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Putting down a patio. Advice needed.

Discussion in 'In the Garden' started by bigpepespunch, 26 Jun 2018.

  1. bigpepespunch

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    Hi Guys
    Long time lurker, first time poster here so bare with me please :)

    I am recently purchased my first house with my girlfriend and the previous owners have left quite a lot of work, which is sort of fun to put our own stamp on it.

    Anyway the first piece of advice im after is regarding laying a patio. When we got the house in the back garden there was some incredibly poorly laid decking which was actually laid above the DPC.

    I immediately took it up as we wanted a patio down. The ground (shropshire) was really full of clay so i dug down 12 inches and used a combination of wickes MOT hardcore and broken up slabs (see pics).

    I am in no way experienced at this sort of thing and am going to wacker it down and cover with sand and then lay slabs. Am i doing it ok so far in your opinions? does the hardcore need to be smaller?

    Any advice and or tips would be amazing. Thanks in advance
     

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  2. scbk

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    Ideally you would've put the rubble down first and then the hardcore/scalpings on top to fill the voids. If you put sand on top of the rubble half of it will disappear down the gaps.
    12" is quite deep to dig down, unless it was to get the right level

    The website pavingexpert.com has lots of advice
     
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  3. bigpepespunch

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    Thanks for the reply. You think it will be OK if I break up the rubble even more with a sledge hammer and then put the sand down? Yeah I know it's deep mate but the clay soil meant I was probably overly cautious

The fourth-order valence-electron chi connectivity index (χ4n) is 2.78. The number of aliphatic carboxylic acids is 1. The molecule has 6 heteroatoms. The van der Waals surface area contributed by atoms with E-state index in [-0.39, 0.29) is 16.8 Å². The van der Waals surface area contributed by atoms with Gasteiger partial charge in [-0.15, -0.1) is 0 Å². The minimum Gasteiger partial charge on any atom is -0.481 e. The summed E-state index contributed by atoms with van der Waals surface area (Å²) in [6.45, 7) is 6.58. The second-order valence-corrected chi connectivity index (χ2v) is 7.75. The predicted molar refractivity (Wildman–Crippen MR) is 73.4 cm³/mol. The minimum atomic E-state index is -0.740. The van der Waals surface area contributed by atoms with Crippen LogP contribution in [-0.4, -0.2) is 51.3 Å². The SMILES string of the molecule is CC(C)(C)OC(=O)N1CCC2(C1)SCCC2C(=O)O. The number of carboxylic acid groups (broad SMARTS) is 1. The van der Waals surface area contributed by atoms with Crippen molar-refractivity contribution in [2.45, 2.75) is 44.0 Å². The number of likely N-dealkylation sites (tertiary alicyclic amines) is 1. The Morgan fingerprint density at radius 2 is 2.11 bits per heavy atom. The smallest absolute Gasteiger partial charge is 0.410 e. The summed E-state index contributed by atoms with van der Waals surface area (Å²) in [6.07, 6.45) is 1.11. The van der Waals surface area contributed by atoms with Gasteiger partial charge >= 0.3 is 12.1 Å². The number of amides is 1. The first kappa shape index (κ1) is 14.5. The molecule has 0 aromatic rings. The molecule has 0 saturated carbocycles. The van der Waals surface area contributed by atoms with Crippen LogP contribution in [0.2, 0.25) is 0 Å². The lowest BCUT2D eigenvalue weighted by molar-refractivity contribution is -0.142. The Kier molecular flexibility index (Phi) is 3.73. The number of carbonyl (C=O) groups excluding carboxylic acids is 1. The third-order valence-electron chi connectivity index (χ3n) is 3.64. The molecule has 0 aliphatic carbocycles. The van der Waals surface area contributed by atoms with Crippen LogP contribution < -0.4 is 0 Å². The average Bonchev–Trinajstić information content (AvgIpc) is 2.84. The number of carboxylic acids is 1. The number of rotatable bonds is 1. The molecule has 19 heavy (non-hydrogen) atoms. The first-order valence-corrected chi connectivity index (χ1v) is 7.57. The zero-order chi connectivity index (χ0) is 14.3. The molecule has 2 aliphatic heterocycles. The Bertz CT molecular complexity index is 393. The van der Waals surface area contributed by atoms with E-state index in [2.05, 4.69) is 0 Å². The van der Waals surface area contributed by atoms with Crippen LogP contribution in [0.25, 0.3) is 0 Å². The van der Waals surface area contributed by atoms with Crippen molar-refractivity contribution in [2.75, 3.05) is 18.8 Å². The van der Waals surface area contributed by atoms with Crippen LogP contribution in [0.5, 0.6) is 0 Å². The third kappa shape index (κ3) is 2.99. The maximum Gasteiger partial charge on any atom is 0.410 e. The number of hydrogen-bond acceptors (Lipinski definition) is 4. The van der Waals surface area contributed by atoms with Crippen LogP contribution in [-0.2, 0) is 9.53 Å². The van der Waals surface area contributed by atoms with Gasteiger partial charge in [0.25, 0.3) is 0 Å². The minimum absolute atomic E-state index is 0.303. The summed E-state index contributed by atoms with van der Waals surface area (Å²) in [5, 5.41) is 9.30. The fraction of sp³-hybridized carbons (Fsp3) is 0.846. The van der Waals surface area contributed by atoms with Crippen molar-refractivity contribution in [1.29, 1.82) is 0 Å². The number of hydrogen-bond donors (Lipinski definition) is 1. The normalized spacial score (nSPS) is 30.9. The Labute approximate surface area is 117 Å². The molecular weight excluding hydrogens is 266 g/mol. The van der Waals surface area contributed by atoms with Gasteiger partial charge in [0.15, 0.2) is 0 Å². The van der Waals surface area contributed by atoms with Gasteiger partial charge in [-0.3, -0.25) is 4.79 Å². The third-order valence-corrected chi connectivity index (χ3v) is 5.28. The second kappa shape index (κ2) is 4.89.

4. scbk

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    I think you'd be best off putting more hardcore on top of the rubble and compacting that, to fill the voids
     
  5. bigpepespunch

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    OK mate il do that. Then how much sand would you recommend? And just normal builders sand?
     
  6. scbk

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    No you must use sharp sand. Building sand is too soft. You can do it with or without cement.
    Have a read of the paving expert website
     
  7. bigpepespunch

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    Thanks for all your advice friend.
     
  8. bigpepespunch

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    Hi guys have another question. Going to top the rubble with some more mot 1. The question is how high do I take the hardcore before I wacker it? Does it need to be level with the rest of the existing concrete or will it wacker down a few inches so needs to be higher and then wackered down ? If that makes sense? Cheers
     
  9. Halitosis